1. @timi Let’s start from the end shall we? Positive discrimination as you’ve described it is a meaningless term with no grounding in real life. What you’ve described as an “office interpretation” is the way this works in every aspect of real life. Per your description someone can get a job based on his pretty eyes. That’s not how it works. In fact I’ve looked up the definition and what it says is as follows:”Affirmative action or positive discrimination (known as employment equity in Canada, and positive action in the UK) is the policy of providing special opportunities for, and favoring members of, a disadvantaged group who suffer discrimination”. How is that relevant here? It would be if Susie was an F1 worthy driver who was denied the opportunity to prove it because she’s a female. But the fact is she isn’t

          There are slow drivers and there are Susie Stoddart slow drivers. Big difference. The only driver slower than her in the last 20 years at least is Chanoch Nissany. Again not the same thing. To think that she can improve some other female driver’s chances is wishful thinking with no explanation on how that may come to pass. I, on the other hand provided explanation on why it won’t do any such thing

          And this is not a pre-season test that teams simply cannot run to max power and need to check reliability of parts. And neither this is a straight line aero test at Idiada. This is the FP1 of the British GP we’re talking about and yes, they want to run as close to the limit of what’s possible given the low(as it’s FP1) grip levels. Normally teams start working on performance from the first few minutes of the first practice. They just do 1 installation lap to check that all is normal and then it’s back to the performance business, so it’s lunacy to give the car to someone as slow on a race weekend. And I again propose a bet to you that should this race be somehow significant for Williams in championship position terms they will find a way, with one excuse or another to deny her the car and give it to one of the regular drivers instead

          The fact that you mocked my mentioning of the mechanics from rival teams talking to each other proves you don’t understand how F1 works. The word of mouth means a lot there. Nobody cares in F1, what’s written in wikipedia etc. But they do care about what fellow members of F1 community have to say. I know this from many interviews I’ve read with tech personnel of F1, and columns such as that by “Spanners” which is a nickname of a current F1 mechanic who writes an incognito column for Autosport.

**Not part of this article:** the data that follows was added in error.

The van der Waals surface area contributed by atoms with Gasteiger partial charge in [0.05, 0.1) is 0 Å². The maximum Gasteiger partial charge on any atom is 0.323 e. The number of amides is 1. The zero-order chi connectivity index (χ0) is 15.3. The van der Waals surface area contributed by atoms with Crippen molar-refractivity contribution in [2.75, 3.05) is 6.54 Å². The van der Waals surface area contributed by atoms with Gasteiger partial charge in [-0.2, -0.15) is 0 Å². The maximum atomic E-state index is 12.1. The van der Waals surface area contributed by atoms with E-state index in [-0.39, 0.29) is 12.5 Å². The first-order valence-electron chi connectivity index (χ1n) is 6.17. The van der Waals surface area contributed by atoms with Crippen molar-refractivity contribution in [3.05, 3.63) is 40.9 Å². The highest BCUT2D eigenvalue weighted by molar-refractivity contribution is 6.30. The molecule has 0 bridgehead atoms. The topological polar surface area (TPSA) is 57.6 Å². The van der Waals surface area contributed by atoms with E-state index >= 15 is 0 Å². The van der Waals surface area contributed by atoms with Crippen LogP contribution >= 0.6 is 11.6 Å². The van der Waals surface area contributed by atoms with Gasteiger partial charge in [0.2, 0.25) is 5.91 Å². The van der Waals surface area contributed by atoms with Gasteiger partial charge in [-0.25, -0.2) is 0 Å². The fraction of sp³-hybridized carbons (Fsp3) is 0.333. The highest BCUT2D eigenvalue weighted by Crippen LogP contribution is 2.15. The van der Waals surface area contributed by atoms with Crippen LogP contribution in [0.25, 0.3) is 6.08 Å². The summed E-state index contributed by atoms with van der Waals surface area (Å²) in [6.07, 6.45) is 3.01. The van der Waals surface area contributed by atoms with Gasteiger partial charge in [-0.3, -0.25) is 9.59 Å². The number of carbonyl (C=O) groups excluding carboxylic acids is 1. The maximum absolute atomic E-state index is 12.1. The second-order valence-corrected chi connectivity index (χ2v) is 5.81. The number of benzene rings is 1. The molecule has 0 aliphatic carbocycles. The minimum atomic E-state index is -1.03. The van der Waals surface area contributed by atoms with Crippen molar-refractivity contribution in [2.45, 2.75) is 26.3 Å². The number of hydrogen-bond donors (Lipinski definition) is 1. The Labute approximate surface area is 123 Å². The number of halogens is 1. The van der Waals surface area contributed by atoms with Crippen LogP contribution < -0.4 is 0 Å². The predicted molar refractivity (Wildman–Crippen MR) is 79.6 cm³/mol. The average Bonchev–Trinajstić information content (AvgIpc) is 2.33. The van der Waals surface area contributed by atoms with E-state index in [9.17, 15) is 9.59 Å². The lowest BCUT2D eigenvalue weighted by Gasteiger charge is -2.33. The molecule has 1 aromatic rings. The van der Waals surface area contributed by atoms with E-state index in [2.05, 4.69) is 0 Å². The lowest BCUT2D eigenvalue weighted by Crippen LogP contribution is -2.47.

So what that means? Unfortunately with there being so few female F1 drivers, it’s not easy to break perceptions. If it was, De Silvestro would be at least a 3rd driver by now-she has both the ability and the marketing potential, But sadly she isn’t, and Wolff getting in the way of Williams having a good weekend at Silverstone won’t help her cause in any way

          1. @montreal95 Your word of mouth point still makes little sense. If they listen to word of mouth, which they most likely do then they’ll know wolff is slow. Again, why that should reflect badly on all women drivers would in fact be naive. Following your logic, which is solid, wouldn’t they take a driver based on what engineers in the relevant discipline says, and not because the last woman driver was slow..?

            As fun as this is, it’s just devolving into an argument of repetition and semantics. I’m happy there’s finally a woman in the sport I love. Whatever, the reasons for that, I’m not bothered. It makes a much larger social wave, than the slim possibility an F1 one weekend is ruined for one team. A team with which I have no allegiance and no monetary, or emotional stake in. I’m a man who like barriers being broken down. This may lead to one, so I’m happy.

            I take your points, but kindly disagree. Since neither of us are making any new points, how about we agree to disagree, hug and look forward to the new season :)

    18. Looks like Ferrari also have done a Filming Day run for F14-T!

      I love the new engine’s growl! :)

      1. @seahorse yeah me too! and the Ferrari engine sounds even better than Merc for me

    19. Can someone explain this one to me?

      “One media delegate still has nightmares about not informing news outlets about the place of Jarno Trulli, who had climbed one in the middle of the starting grid as a result of a penalty to another driver. It was barely worthy of dissemination, and definitely unworthy of Ecclestone’s time, but he wanted it recording and busied himself to make sure it was.”